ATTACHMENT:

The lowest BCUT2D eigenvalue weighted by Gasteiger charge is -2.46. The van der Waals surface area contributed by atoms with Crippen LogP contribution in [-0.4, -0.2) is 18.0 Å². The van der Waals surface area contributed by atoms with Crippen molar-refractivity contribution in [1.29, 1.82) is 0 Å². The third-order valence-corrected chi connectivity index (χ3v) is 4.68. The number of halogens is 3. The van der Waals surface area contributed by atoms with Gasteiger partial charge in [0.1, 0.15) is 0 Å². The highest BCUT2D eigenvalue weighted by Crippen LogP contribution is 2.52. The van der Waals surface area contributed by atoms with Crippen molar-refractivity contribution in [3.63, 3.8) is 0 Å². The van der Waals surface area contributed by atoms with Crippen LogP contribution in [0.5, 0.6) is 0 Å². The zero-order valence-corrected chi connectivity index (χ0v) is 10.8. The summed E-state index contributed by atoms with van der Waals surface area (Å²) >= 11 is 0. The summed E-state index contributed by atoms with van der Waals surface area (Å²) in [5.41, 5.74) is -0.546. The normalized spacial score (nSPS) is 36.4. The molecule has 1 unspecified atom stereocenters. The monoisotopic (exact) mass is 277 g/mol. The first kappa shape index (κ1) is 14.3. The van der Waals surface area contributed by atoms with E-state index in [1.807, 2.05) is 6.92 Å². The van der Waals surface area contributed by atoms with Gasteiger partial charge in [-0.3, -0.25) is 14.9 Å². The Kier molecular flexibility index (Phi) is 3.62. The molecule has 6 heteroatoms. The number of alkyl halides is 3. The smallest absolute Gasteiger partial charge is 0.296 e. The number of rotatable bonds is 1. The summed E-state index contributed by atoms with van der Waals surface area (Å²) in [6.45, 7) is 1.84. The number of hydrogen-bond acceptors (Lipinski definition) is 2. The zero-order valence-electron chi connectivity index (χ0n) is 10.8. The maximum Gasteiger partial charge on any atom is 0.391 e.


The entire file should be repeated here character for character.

The lowest BCUT2D eigenvalue weighted by Gasteiger charge is -2.46. The van der Waals surface area contributed by atoms with Crippen LogP contribution in [-0.4, -0.2) is 18.0 Å². The van der Waals surface area contributed by atoms with Crippen molar-refractivity contribution in [1.29, 1.82) is 0 Å². The third-order valence-corrected chi connectivity index (χ3v) is 4.68. The number of halogens is 3. The van der Waals surface area contributed by atoms with Gasteiger partial charge in [0.1, 0.15) is 0 Å². The highest BCUT2D eigenvalue weighted by Crippen LogP contribution is 2.52. The van der Waals surface area contributed by atoms with Crippen molar-refractivity contribution in [3.63, 3.8) is 0 Å². The van der Waals surface area contributed by atoms with Crippen LogP contribution in [0.5, 0.6) is 0 Å². The zero-order valence-corrected chi connectivity index (χ0v) is 10.8. The summed E-state index contributed by atoms with van der Waals surface area (Å²) >= 11 is 0. The summed E-state index contributed by atoms with van der Waals surface area (Å²) in [5.41, 5.74) is -0.546. The normalized spacial score (nSPS) is 36.4. The molecule has 1 unspecified atom stereocenters. The monoisotopic (exact) mass is 277 g/mol. The first kappa shape index (κ1) is 14.3. The van der Waals surface area contributed by atoms with E-state index in [1.807, 2.05) is 6.92 Å². The van der Waals surface area contributed by atoms with Gasteiger partial charge in [-0.3, -0.25) is 14.9 Å². The Kier molecular flexibility index (Phi) is 3.62. The molecule has 6 heteroatoms. The number of alkyl halides is 3. The smallest absolute Gasteiger partial charge is 0.296 e. The number of rotatable bonds is 1. The summed E-state index contributed by atoms with van der Waals surface area (Å²) in [6.45, 7) is 1.84. The number of hydrogen-bond acceptors (Lipinski definition) is 2. The zero-order valence-electron chi connectivity index (χ0n) is 10.8. The maximum Gasteiger partial charge on any atom is 0.391 e.